Logan v. Gelb, CIVIL ACTION NO. 1:13-cv-11534-WGY

CourtUnited States District Courts. 1st Circuit. United States District Courts. 1st Circuit. District of Massachusetts
PartiesJULIAN CASTLE LOGAN (formerly known as JOAO PEDRO BARBOSA JR.), Petitioner, v. BRUCE GELB, Respondent.
Docket NumberCIVIL ACTION NO. 1:13-cv-11534-WGY
Decision Date25 September 2014

JULIAN CASTLE LOGAN (formerly known as JOAO PEDRO BARBOSA JR.), Petitioner,
BRUCE GELB, Respondent.

CIVIL ACTION NO. 1:13-cv-11534-WGY


September 25, 2014




In this pro se petition for a writ of habeas corpus, the petitioner, Julian Castle Logan (formerly known as Joao Pedro Barbosa Jr.) ("Logan"), challenges his conviction in the Massachusetts Superior Court sitting in and for the County of Middlesex for deriving support from the earnings of a minor prostitute. He raises six grounds for the granting of the writ: (1) that his trial counsel was ineffective in violation of the Sixth Amendment by failing to object to hearsay testimony regarding the age of the alleged prostitute; (2) that the evidence offered by the government was insufficient to convict him; (3) that an expert witness offering testimony regarding prostitutes' work habits and relationships with their pimps was not qualified to do so; (4) that the same expert witness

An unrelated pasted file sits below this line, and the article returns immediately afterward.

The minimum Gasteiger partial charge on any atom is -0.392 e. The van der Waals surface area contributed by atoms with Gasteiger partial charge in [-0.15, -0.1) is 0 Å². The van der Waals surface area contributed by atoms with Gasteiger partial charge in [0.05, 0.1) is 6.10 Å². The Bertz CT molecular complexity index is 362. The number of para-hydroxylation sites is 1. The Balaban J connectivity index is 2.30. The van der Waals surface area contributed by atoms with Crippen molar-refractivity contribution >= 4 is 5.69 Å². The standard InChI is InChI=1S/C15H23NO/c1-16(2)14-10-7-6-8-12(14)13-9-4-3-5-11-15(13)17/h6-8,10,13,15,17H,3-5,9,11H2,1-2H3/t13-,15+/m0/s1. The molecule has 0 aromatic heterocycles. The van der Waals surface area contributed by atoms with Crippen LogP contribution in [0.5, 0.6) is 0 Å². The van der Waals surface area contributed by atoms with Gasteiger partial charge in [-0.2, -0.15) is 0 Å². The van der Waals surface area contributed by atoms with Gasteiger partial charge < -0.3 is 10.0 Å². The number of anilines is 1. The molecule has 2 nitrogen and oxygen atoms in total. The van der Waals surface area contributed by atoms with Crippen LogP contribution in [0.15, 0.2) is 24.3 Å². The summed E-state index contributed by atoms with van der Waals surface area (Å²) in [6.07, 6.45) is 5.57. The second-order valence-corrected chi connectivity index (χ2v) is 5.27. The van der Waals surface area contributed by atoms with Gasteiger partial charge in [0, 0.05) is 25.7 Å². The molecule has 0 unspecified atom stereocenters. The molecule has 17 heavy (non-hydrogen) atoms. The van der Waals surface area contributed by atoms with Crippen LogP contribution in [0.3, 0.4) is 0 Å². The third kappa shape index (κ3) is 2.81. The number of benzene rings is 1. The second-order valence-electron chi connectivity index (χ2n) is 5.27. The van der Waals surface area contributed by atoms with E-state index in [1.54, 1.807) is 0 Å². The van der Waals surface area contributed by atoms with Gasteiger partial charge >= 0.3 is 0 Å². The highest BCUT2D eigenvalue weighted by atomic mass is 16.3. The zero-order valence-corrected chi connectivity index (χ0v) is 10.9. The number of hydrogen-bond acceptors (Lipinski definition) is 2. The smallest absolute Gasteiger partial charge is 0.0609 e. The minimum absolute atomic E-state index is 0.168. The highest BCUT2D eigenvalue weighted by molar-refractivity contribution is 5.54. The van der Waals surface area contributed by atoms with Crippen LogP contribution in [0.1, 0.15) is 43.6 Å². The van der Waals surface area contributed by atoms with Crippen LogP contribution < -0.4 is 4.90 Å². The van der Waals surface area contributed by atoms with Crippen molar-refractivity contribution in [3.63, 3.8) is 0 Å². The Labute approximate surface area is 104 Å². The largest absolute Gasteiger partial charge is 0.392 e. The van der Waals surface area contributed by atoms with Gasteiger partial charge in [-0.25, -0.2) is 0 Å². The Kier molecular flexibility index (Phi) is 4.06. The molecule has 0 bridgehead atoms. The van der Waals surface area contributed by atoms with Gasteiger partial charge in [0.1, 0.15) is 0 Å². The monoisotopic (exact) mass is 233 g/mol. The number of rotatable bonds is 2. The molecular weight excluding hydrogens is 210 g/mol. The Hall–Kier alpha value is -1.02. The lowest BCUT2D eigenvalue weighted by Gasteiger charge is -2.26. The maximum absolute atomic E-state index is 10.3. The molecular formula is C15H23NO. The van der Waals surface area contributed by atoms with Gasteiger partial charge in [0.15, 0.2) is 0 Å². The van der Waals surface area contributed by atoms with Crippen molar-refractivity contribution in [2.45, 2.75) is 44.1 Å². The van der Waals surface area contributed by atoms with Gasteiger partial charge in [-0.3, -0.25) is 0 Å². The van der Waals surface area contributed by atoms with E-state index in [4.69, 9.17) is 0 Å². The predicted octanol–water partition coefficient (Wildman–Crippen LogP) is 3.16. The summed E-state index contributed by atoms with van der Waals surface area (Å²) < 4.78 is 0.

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impermissibly based his testimony on hearsay; (5) that the Commonwealth impermissibly used this expert's opinion testimony as substantive evidence against Logan; and (6) that the fruits of local police officers' investigations outside their jurisdiction should be suppressed.

A. Massachusetts Superior Court Proceedings

In Commonwealth v. Barbosa, 76 Mass. App. Ct. 1115, 2010 WL 680349 (Mar. 1, 2010), the Massachusetts Appeals Court ("Appeals Court") described the underlying facts of this case, which this Court now "supplement[s] with other record facts consistent with the [court's] findings." Yeboah-Sefah v. Ficco, 556 F.3d 53, 62 (1st Cir. 2009) (quoting Healy v. Spencer, 453 F.3d 21, 22 (1st Cir. 2006)).

On the evening of February 23, 2004, Detective Lawrence Hall [("Hall")] of the Everett police department was on Beecham Street in Everett, an area known by the police to be frequented by prostitutes. Hall saw two young women walking down the road smiling and waving at passing vehicles, consistent with invitations for the persons in the vehicles to stop. At one point, the women walked over to the parking lot of a nearby club, and the two women entered the back seat of a gray Saab convertible. (As shall be further described, the defendant was arrested in a gray Saab convertible.)